Wednesday, February 25, 2009

UPCHUCK: GONE BUT NOT FORGIVEN
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BY THE TIME CHARLES 'UPCHUCK' GERRA TURNED 17 he’d been locked up in juvenile detention for being gay, run away to Seattle, was arrested for offering an off-duty cop a blow-job in exchange for bus fare home and co-founded one or Seattle’s earliest punk bands. By the time he died in 1990 he’d left an indelible mark on everyone who’d ever met him or seen him perform. Onlookers were pulled in whether he was leaping around the stage like a psychotic elf or floating effortlessly in ecclesiastic robes and bishop’s miter. There were performances wearing a wig made of live squid. The poop head. The night he lip-synched on top of a pool table to Wayne County’s “Fuck Off” in his underwear, swinging the largest dildo mankind has ever seen. In Upchuck’s world Kabuki demons performed alongside malevolent gremlins and 18th Century dandies…and not just onstage
From the moment Upchuck woke up every morning there was only one goal to work toward? ‘How am I going to be a star today?’ Life was performance whether it was on the stage of local clubs or riding a bus to the supermarket. Watching his single-mindedness thrilled everyone who stood by and watched it; especially since the people closest to him were living in a slightly more modest version of the same world.
The theatrics of shock have become cheap gimmicks in today’s world of pop music. They no longer carry much more than marketing value. Outrage has become homogenized and commercialized to the point of being an embarrassing and cliché. Even in the 1970’s and 1980’s Upchuck’s antics wouldn’t have meant much if it weren’t for the a very important thing: He had talent and vision. It was almost enough to just hover across the stage, or stalk the audience. But the make-up and outrageous stage personae paled compared to the voice. Big and rich, just like Upchuck liked his men. It lay somewhere between a bass and a tenor, but he wasn’t afraid to teeter on the edge. It didn’t matter if he hit the mark or not. Most of the time he did. There was also the chance of a yelp, a howl or a caterwaul that betrayed his love of the work of Yoko Ono. Maybe a Toya Wilcox riff …or a Nina Hagen growl; all gutsy performers that Chuck admired, but never sought to imitate. He didn’t need to. He was his own creation and that was all he needed.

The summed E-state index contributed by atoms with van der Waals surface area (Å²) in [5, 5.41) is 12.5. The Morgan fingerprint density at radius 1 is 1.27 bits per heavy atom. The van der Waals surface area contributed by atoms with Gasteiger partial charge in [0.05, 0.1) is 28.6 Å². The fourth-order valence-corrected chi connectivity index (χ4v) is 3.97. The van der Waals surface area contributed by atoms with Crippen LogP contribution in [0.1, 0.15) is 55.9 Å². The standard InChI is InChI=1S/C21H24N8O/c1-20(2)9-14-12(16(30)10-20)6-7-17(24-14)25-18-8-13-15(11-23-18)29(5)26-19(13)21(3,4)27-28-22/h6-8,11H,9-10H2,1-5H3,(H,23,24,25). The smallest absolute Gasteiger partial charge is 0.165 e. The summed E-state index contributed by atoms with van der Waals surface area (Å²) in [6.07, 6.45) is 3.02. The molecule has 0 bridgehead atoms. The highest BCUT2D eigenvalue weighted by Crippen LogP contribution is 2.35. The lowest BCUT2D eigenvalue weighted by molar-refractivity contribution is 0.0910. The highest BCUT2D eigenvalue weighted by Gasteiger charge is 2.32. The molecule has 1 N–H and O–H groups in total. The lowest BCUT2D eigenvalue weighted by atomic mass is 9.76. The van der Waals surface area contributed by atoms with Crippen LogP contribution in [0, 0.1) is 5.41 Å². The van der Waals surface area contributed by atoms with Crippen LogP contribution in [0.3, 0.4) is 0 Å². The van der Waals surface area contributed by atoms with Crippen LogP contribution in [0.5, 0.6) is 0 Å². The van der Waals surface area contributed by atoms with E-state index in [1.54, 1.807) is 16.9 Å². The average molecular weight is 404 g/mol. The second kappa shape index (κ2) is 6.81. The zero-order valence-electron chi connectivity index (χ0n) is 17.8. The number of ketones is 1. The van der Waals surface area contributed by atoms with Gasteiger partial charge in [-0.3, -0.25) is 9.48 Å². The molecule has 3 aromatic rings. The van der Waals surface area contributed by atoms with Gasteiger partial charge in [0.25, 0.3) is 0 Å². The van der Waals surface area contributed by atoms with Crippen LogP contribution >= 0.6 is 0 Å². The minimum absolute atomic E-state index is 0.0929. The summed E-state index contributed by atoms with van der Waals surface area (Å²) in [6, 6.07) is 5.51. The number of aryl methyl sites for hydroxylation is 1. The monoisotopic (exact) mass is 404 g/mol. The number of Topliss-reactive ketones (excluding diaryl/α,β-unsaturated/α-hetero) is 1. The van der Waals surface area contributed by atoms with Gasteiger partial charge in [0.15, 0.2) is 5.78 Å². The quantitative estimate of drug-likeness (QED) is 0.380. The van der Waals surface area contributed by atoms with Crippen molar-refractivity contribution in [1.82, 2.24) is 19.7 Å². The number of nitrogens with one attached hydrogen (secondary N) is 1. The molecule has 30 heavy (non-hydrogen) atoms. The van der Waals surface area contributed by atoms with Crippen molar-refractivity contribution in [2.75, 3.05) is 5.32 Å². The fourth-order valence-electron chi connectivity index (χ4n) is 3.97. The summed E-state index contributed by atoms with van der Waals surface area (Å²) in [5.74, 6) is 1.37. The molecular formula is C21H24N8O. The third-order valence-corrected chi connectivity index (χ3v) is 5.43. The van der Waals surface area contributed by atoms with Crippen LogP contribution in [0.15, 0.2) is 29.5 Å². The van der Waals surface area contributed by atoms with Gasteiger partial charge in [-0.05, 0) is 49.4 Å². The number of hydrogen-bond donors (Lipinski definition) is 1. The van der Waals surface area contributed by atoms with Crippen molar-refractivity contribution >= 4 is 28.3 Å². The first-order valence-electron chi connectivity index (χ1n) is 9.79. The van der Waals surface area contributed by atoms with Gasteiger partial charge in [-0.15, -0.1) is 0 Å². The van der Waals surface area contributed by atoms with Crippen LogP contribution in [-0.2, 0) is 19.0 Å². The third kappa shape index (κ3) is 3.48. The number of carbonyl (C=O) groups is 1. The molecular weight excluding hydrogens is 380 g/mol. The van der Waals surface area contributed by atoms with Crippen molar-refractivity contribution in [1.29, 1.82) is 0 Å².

Upchuck created his own drag that had nothing to do with the bitchy caricatures most people associate with men who dress up. His drag was genderless, but at the same time sexual. It had elements of punk, but rejected the nihilsm of the black-jacket crowd. He also had a filthy mouth and wasn’t afraid to say what he thought. Day after day he’d shout out the “chuckisms” that he never seemed to get tired of. “POTTY!” was a favorite. And the endlessly over-used punch-line “I had a date like that once”. They were expressions so old and played-out that they took on newer, funnier lives simply because he blurted them out so often.
By the late 1980’s Upchuck had moved on from Seattle, like a lot of his contemporaries. The Northwest music scene was too limited and any chance of industry scouts showing up in Seattle was still unheard of. Upchuck with his band The Fags set off to New York City where they met modest success in the downtown scene that was exploding at the time. After a couple of years The Fags disintegrated as a band, but without the drama that usually accompanies that stuff. Everyone moved on to different pursuits, but still remained close friends. They remain friends still.